Based on novelist Nicholas Searle’s best-selling 2016 debut, “The Good Liar” is a silly breeze of a movie starring two of Britain’s finest actors, each having a blast playing cat-and-mouse with the other.

Ian McKellen charms as Roy, a London con man who woos elderly women into signing their savings over to him. His target here is a seemingly unwitting widow he has met through an online dating service, Betty, played by the ever-delicious Helen Mirren.

The only question is when the rug will be pulled out – not from under Betty, but from under us.

On their first date, there are already hints that all is not as it seems, when Roy and Betty both confess to using fake names on their dating profiles. After the evening is over, Roy introduces us to the unsavory sideline he runs with his accomplice (Jim Carter): It’s a scheme involving an offshore investment opportunity and some Russians.

Meanwhile, Roy and Betty continue with their cute dates, including one in which the foreshadowing is a little too on-the-nose: After a screening of Tarantino’s historically revisionist World War II film “Inglourious Basterds” – “Liar” is set in 2009 – they commiserate about how young people all too often take stories at face value. Roy then puts his grift into action, insinuating himself in Betty’s life by feigning a knee injury so that he can move into her guest room in a secluded retirement community.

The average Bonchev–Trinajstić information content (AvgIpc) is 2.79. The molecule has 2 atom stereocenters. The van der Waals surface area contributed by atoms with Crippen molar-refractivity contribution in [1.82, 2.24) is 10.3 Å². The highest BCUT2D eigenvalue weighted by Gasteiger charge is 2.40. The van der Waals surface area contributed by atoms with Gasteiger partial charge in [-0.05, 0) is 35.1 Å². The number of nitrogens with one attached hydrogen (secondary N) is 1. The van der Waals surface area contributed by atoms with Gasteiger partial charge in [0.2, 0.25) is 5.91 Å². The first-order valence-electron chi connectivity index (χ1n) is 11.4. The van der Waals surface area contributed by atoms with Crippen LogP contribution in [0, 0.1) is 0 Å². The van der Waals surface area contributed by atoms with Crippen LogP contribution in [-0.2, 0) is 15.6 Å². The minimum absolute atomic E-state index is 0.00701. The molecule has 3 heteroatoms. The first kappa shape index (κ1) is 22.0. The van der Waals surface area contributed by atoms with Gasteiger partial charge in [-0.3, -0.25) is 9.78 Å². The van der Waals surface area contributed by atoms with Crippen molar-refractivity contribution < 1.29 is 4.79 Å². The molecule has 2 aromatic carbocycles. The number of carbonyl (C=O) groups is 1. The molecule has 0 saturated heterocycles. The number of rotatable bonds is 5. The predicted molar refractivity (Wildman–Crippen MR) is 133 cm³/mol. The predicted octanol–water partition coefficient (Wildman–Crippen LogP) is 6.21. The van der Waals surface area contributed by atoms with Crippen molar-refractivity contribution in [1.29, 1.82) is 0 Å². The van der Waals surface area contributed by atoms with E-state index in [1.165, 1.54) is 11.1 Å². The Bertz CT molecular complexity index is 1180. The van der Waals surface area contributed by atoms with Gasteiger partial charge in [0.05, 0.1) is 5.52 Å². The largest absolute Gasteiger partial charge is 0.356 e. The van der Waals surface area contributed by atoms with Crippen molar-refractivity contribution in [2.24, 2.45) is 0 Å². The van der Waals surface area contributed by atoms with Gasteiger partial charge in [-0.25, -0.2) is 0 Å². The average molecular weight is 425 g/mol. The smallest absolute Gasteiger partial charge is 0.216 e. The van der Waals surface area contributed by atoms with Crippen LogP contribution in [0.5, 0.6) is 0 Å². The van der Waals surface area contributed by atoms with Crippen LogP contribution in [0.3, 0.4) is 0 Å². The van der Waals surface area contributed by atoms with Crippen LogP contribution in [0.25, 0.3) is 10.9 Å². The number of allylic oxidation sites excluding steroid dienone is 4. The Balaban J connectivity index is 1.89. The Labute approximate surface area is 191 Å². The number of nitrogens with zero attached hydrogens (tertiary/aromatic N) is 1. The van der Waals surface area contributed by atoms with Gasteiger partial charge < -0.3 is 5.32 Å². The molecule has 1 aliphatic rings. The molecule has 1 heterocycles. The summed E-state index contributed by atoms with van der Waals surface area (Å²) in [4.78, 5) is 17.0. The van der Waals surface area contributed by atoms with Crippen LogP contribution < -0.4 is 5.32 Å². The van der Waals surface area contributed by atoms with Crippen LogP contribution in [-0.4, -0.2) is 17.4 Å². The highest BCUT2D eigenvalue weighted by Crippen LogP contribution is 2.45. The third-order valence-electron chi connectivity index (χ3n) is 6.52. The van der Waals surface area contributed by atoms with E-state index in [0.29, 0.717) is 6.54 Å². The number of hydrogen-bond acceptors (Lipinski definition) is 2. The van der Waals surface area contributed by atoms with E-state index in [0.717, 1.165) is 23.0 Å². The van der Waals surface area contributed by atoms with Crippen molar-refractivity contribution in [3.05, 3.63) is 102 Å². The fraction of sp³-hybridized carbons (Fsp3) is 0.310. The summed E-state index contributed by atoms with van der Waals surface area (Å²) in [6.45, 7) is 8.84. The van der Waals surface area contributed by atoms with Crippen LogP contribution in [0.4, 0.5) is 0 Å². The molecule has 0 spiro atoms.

There are a couple of problems with this adaptation by screenwriter by Jeffrey Hatcher (“Mr. Holmes”), which largely sidelines Mirren as it focuses more and more on Roy’s other cons. But an even larger issue arises: Despite Betty’s lack of dialogue, no reasonably attentive filmgoer ever would imagine her – a retired Oxford professor who casually reels off her millions in assets – to be the easy mark that Roy expects her to be.

Betty’s skeptical grandson Steven (Russell Tovey) – a doctoral candidate – is not as delighted as his grandmother seems to be by her new houseguest, or his affinity for whimsically antiquated language. (This is the sort of puzzle of a movie in which words such as “tickety-boo” and “fond” play into the endgame). Steven, an expert on World War II history, immediately turns a suspicious eye on Roy, prying into aspects of Roy’s life, including how he got a certain scar from his military service.

Hatcher and director Bill Condon (“Beauty and the Beast”) ultimately stumble at the finish line. In an otherwise taut acting showcase, the film is punctuated by bits of jarring violence that threaten to throw the story off the rails. How Hatcher unknots all of the movie’s various twists is less than satisfying.

The story, which is ultimately about how we wish to portray ourselves, lands well enough, for the most part. But can anyone ever escape the past? The film doesn’t so much ask this as gesture to it, awkwardly. “The Good Liar” isn’t really about grand moral issues, anyway, beyond a simple fact: The echoes of a lie, however distant, never really fade.


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